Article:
Russian nuclear energy company Rosatom is expected to invest USD 20 billion for Turkey's first nuclear power plant project in Mersin Akkuyu. In 2013, the vice general manager of Rosatom, Kirill Komarov, announced that the company has already executed contracts with 15 local companies, total value of which is USD 110 million. The project provided more than USD 700 million capital inflow so far11. Russian pharmaceutical company R-Pharma, has announced its plan to invest EUR 100 million in the upcoming years12. CROC, a Russian technology company has acquired a majority stake in NGN, a Turkish information technology company. In September 2012, Russia-based Sberbank acquired 99.85% of Denizbank for USD 3.5 billion13. Furthermore, Russian search engine Yandex recently started to provide services in Turkey. Power Machine OJSC and ERG İnşaat signed a bilateral memorandum of strategic partnership for the production of turbine plant equipment for the Akkuyu NPP Project.
Turkey also attracts Russian businessmen individually. Mikhail Prokhorov established a joint stock company, Windguru İnşaat for his major hotel project in Çeşme while Russian businessman Abramoviç visited Turkey for a potential golf course project.
According to the list provided by the Ministry of Economy, approximately 1,628 companies with Russian capital currently operate in Turkey and companies such as Belavia Belarusian Airlines, Gazprom Export Ltd., Pronto Moscow, Power Machine OJSC, RIA Novosti and Vils Ltd. have liaison offices in various cities14. The Turkish government plan to increase the collaboration between both countries and encourage major Russian companies to further invest in Turkey.
Prominent projects such as Samsun-Ceyhan pipeline, Güney Akım, Mavi Akım, MMK Atakaş's investment of USD two billion, the acquisition of Akpet by Lukoil for USD 500 million, other real estate purchases, tourism opportunities and Turkey's commercial and economic interests in the Russian Federation indicate that the relations between both countries will continue to excel.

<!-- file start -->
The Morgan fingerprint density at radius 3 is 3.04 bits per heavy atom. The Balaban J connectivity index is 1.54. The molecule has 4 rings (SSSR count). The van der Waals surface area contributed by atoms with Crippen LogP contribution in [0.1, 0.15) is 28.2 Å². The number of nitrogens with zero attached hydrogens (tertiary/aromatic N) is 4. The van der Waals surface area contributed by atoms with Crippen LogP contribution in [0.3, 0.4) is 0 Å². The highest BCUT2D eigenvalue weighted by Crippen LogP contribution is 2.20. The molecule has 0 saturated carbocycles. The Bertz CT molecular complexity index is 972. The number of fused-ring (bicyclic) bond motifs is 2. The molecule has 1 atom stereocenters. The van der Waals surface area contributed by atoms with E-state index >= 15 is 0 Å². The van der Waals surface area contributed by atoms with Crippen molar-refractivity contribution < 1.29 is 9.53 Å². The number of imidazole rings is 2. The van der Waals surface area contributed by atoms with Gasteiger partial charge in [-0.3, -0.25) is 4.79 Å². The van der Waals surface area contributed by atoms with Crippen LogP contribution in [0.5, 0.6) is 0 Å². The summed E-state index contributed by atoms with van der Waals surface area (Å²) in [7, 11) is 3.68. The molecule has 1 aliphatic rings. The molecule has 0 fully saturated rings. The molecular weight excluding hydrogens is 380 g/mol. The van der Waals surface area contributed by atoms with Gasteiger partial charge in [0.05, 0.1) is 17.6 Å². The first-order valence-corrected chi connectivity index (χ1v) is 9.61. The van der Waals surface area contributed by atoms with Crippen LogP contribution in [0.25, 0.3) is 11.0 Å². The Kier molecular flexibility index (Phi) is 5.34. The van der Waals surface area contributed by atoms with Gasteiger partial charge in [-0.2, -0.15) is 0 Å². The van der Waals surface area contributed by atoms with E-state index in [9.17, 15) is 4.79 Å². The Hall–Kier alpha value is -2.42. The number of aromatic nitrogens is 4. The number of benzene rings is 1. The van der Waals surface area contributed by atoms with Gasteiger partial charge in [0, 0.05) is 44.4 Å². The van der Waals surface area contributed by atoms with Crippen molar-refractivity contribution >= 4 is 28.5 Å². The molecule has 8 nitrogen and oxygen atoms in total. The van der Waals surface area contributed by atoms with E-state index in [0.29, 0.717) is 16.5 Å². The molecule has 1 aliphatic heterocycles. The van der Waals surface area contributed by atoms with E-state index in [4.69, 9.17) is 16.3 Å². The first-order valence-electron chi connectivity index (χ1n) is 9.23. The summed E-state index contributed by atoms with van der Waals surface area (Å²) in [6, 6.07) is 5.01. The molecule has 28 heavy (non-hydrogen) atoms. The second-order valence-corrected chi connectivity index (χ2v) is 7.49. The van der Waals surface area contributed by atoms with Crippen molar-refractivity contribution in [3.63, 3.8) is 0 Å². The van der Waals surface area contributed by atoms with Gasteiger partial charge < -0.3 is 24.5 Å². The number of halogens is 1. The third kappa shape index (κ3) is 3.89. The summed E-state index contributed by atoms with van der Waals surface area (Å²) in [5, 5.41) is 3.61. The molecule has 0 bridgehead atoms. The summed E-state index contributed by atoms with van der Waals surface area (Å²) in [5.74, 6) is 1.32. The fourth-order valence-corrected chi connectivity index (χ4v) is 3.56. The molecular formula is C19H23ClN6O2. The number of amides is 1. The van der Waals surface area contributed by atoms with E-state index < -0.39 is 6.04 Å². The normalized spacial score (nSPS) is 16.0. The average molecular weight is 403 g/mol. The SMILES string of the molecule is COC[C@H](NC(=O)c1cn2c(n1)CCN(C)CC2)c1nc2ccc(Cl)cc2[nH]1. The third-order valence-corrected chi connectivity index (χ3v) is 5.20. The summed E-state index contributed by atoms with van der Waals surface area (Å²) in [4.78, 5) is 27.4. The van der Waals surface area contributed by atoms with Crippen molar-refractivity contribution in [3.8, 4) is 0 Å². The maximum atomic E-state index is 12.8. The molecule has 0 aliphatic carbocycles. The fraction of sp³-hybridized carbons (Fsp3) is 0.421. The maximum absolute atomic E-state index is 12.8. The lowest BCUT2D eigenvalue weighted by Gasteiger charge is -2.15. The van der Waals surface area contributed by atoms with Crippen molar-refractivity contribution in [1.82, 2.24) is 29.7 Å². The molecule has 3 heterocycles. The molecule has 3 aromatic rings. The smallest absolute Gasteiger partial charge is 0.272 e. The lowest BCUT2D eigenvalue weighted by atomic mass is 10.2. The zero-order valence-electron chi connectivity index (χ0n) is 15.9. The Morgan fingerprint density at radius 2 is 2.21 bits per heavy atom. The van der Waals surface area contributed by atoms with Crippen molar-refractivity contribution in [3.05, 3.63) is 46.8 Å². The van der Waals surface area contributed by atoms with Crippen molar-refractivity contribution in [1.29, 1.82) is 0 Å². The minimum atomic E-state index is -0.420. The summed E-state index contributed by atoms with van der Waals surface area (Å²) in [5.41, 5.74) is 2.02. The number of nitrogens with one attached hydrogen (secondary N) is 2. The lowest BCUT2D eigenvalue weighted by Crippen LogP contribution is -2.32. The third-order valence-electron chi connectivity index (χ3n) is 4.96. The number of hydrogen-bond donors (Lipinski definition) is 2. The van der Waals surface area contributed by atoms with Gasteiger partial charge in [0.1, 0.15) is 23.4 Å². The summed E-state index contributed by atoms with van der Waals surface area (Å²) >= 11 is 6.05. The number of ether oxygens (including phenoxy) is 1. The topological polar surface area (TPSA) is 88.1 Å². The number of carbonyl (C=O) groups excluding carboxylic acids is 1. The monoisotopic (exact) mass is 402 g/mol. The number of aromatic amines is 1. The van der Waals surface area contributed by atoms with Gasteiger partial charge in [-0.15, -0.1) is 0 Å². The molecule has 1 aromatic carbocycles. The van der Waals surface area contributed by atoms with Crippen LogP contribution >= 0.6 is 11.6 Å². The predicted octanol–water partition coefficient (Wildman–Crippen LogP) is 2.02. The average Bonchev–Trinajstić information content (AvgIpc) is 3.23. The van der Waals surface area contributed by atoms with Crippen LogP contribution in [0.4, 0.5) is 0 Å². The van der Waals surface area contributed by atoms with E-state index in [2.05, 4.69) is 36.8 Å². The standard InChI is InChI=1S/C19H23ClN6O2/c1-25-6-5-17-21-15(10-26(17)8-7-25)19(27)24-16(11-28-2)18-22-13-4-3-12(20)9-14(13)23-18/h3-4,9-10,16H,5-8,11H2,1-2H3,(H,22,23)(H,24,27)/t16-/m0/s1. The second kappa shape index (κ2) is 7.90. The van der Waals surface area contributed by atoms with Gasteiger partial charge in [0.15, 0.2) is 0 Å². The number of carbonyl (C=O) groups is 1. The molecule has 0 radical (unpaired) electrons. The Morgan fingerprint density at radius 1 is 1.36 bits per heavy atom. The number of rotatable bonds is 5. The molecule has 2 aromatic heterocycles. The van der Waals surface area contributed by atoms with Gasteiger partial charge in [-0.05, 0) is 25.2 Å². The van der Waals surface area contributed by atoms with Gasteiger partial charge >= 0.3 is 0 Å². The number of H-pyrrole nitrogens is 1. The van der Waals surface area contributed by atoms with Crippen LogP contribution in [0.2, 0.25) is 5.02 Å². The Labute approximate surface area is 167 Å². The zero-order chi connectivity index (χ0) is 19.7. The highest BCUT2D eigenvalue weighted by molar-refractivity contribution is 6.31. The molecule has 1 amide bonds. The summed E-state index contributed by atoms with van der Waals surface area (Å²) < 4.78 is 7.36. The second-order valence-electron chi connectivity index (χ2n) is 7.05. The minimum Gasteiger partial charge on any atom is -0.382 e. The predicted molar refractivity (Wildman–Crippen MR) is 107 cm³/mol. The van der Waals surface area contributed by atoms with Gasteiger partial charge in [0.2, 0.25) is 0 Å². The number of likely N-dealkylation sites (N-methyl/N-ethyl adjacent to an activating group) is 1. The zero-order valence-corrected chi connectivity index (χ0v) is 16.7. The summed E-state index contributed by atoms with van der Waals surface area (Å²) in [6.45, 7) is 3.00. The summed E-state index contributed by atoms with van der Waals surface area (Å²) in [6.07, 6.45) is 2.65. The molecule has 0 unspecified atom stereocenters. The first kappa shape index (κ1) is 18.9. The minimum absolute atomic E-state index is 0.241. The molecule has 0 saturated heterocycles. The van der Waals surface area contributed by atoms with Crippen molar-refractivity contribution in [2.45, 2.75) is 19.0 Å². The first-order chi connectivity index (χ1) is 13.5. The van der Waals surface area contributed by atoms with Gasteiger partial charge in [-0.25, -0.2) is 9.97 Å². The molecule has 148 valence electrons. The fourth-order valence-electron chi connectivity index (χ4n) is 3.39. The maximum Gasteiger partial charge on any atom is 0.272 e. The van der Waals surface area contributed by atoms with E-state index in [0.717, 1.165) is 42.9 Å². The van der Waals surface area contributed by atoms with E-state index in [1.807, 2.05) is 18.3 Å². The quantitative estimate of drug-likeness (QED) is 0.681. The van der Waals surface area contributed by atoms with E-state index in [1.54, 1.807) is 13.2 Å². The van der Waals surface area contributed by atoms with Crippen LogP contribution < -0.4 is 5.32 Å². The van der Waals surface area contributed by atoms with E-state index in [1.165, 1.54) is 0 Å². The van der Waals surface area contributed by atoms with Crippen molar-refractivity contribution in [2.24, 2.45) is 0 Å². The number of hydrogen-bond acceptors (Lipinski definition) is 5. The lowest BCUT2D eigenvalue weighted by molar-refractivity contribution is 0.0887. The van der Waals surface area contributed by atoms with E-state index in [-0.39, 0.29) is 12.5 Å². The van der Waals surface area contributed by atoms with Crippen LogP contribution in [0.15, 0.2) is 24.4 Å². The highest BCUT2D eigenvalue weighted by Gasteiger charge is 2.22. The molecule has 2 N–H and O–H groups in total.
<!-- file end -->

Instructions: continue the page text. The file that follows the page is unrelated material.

1 Turkish Statistical Institute, (TSI).
2 The Republic of Turkey Prime Ministry Investment Support and Promotion Agency, Invest in Turkey, News, 26 November 2013.
3 Republic of Turkey Ministry of Economy, Countries & Regions-Commonwealth of Independent States, Russian Federation, July 2013.
4 DEİK, Foreign Economic Relations Board/ Turkish Russian Business Council Report, April 2013.
5 Turkish Confederation of Businessmen and Industrialists.
6 Republic of Turkey Ministry of Economy, Countries & Regions-Commonwealth of Independent States, Russian Federation, July 2013.
7 DEİK/ Turkish Russian Business Council Report, April 2013.
8 Republic of Turkey Ministry of Economy, Countries & Regions-Commonwealth of Independent States, Russian Federation, July 2013.
9 Turkish and Russian Federation Commerce and Investments Panel, Istanbul, 13 March 2014.
10 Republic of Turkey Ministry of Economy, Countries & Regions-Commonwealth of Independent States, Russian Federation, July 2013.
11 Republic of Turkey Ministry of Economy, Foreign Direct Investment Report, 2011
12 The Republic of Turkey Prime Ministry Investment Support and Promotion Agency, Invest in Turkey, News, 28 May 2013
13 Ernst&Young's Attractiveness Survey, Turkey 2013
14 Republic of Turkey Ministry of Economy, Foreign Direct Investments, List of Liaison Offices and Foreign Companies in Turkey as of the end of December 2013
15 NLMK operates through its commercial agent and representative, Arimpex Dış Ticaret ve Mümessillik Ltd. Şti. in Turkey.
© Kolcuoğlu Demirkan Attorneys at Law, 2014
The content of this article is intended to provide a general guide to the subject matter. Specialist advice should be sought about your specific circumstances.